Earth Day Puts a Face on Climate Change
Interactive Digital Mosaic Shown at Thousands of Events Worldwide as Over One Billion People Take Action to Protect the Environment
WASHINGTON – Today is Earth Day, and over one billion people in approximately 192 countries are taking action to protect the environment. From London to Sao Paolo, Seoul to Babylon City, New Delhi to New York, Rome to Cairo, people everywhere are mobilizing their communities and helping depict The Face of Climate Change, the theme of Earth Day 2013.
Earth Day Network, the organization that coordinates Earth Day around the world each year, is collecting images of people, animals and places affected by climate change, as well as images and stories from people doing their part in the fight against climate change. During the days surrounding Earth Day, an interactive digital display of all the images is being shown at thousands of events around the world as people continue to upload photos of their actions in real-time.
“This interactive mosaic is depicting the very real impact that climate change is having on people’s lives and uniting Earth Day events around the world into one call for climate action,” said Franklin Russell, director of Earth Day at Earth Day Network. “The stories we’ve collected so far have been inspiring.”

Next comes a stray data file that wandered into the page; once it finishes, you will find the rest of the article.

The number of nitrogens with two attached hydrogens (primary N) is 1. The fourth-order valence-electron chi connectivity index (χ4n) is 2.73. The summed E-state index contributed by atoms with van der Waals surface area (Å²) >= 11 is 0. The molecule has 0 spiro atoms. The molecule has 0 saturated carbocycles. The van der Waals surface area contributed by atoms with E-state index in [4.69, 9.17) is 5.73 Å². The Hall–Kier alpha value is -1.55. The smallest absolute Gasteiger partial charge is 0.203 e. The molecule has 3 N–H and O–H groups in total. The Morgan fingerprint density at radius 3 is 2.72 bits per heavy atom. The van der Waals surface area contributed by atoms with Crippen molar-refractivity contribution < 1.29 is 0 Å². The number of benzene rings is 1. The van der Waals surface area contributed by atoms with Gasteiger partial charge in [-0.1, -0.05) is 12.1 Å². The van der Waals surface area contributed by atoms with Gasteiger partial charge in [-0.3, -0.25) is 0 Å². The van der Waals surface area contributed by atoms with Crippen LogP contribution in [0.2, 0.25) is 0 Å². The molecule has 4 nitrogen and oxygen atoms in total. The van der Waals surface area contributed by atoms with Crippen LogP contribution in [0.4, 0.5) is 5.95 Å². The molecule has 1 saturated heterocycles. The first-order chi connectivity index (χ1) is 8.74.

As of press time, the campaign had photo-testimonials from 128 countries and 46 U.S. states. And they will continue to pour in as events unfold today and throughout the week.
Examples of the thousands of user-submitted stories include a mountaineer in New Zealand who reported on receding glaciers and an organization in Thailand who installed solar panels at a refugee camp on the Myanmar border.
Organizers are encouraged by the level of participation and enthusiasm and plan to continue the campaign in an effort to build the climate movement.
Earth Day is the largest secular event in the world – and more people join in every year. On and around Earth Day, people of all ages and backgrounds come together to haul garbage, clean up coral reefs and mountain trails, show movies, sign petitions, march to solve the climate crises, hold town hall meetings to plan a better future, and rally to save endangered species. More than 100 million schoolchildren around the world learn about the importance of clean air and water. Thousands of federal, state, and local governments issue reports about their environmental achievements and make pledges to improve their environmental performance and invest in green technology. And tens of thousands of clergy members give sermons about the importance of protecting God's creation.
“In short, Earth Day participants not only get a lot done, they also demonstrate that human beings everywhere are driven by their faith, their conscience, their sense of duty, or by a moral imperative to save the planet,” said Kathleen Rogers, president of Earth Day Network. “It is staggering to think about one billion people working together in a collective action.”
To view The Face of Climate Change photo display, go to www.earthday.org/faces. To learn more about Earth Day 2013 and The Face of Climate Change, go to www.earthday.org/2013. To see highlights from The Face of Climate Change and Earth Day events around the world, go to www.earthday.org/highlights-submissions.
Earth Day Network mobilizes over one billion people in 192 countries through year-round advocacy, education, and public policy campaigns to protect the environment. www.earthday.org